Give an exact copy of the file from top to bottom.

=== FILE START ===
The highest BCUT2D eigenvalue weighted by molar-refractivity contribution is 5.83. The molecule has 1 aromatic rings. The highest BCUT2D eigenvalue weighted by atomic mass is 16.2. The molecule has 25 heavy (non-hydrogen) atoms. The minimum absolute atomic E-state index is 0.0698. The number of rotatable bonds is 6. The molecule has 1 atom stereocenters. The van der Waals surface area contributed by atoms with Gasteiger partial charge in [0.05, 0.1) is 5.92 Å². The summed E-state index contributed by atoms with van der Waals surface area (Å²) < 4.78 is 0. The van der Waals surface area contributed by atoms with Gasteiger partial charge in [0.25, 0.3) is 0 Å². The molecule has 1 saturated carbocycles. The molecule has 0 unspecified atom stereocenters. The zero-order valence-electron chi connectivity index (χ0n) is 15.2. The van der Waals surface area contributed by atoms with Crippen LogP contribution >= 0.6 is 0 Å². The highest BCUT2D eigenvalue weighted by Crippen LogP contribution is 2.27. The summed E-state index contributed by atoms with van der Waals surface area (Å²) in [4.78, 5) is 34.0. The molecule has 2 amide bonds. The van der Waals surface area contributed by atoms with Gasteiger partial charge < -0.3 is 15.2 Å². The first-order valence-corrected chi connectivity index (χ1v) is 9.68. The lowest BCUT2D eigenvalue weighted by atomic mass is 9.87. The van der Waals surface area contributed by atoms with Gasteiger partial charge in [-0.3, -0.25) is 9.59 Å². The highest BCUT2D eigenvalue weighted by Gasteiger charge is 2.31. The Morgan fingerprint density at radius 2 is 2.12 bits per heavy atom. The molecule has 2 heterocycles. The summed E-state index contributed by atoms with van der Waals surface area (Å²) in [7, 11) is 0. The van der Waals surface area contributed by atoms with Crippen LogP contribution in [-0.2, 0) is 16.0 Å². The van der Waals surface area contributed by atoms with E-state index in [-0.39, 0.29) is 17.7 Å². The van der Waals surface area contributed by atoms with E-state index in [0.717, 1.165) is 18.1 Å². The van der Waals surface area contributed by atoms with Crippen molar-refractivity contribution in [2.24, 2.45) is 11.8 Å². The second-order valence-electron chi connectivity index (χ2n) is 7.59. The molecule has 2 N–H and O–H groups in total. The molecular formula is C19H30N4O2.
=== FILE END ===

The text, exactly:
The highest BCUT2D eigenvalue weighted by molar-refractivity contribution is 5.83. The molecule has 1 aromatic rings. The highest BCUT2D eigenvalue weighted by atomic mass is 16.2. The molecule has 25 heavy (non-hydrogen) atoms. The minimum absolute atomic E-state index is 0.0698. The number of rotatable bonds is 6. The molecule has 1 atom stereocenters. The van der Waals surface area contributed by atoms with Gasteiger partial charge in [0.05, 0.1) is 5.92 Å². The summed E-state index contributed by atoms with van der Waals surface area (Å²) < 4.78 is 0. The van der Waals surface area contributed by atoms with Gasteiger partial charge in [0.25, 0.3) is 0 Å². The molecule has 1 saturated carbocycles. The molecule has 0 unspecified atom stereocenters. The zero-order valence-electron chi connectivity index (χ0n) is 15.2. The van der Waals surface area contributed by atoms with Crippen LogP contribution >= 0.6 is 0 Å². The highest BCUT2D eigenvalue weighted by Crippen LogP contribution is 2.27. The summed E-state index contributed by atoms with van der Waals surface area (Å²) in [4.78, 5) is 34.0. The molecule has 2 amide bonds. The van der Waals surface area contributed by atoms with Gasteiger partial charge < -0.3 is 15.2 Å². The first-order valence-corrected chi connectivity index (χ1v) is 9.68. The lowest BCUT2D eigenvalue weighted by atomic mass is 9.87. The van der Waals surface area contributed by atoms with Gasteiger partial charge in [-0.3, -0.25) is 9.59 Å². The highest BCUT2D eigenvalue weighted by Gasteiger charge is 2.31. The Morgan fingerprint density at radius 2 is 2.12 bits per heavy atom. The molecule has 2 heterocycles. The summed E-state index contributed by atoms with van der Waals surface area (Å²) in [7, 11) is 0. The van der Waals surface area contributed by atoms with Crippen LogP contribution in [-0.2, 0) is 16.0 Å². The van der Waals surface area contributed by atoms with E-state index in [-0.39, 0.29) is 17.7 Å². The van der Waals surface area contributed by atoms with E-state index in [0.717, 1.165) is 18.1 Å². The van der Waals surface area contributed by atoms with Crippen molar-refractivity contribution in [2.24, 2.45) is 11.8 Å². The second-order valence-electron chi connectivity index (χ2n) is 7.59. The molecule has 2 N–H and O–H groups in total. The molecular formula is C19H30N4O2.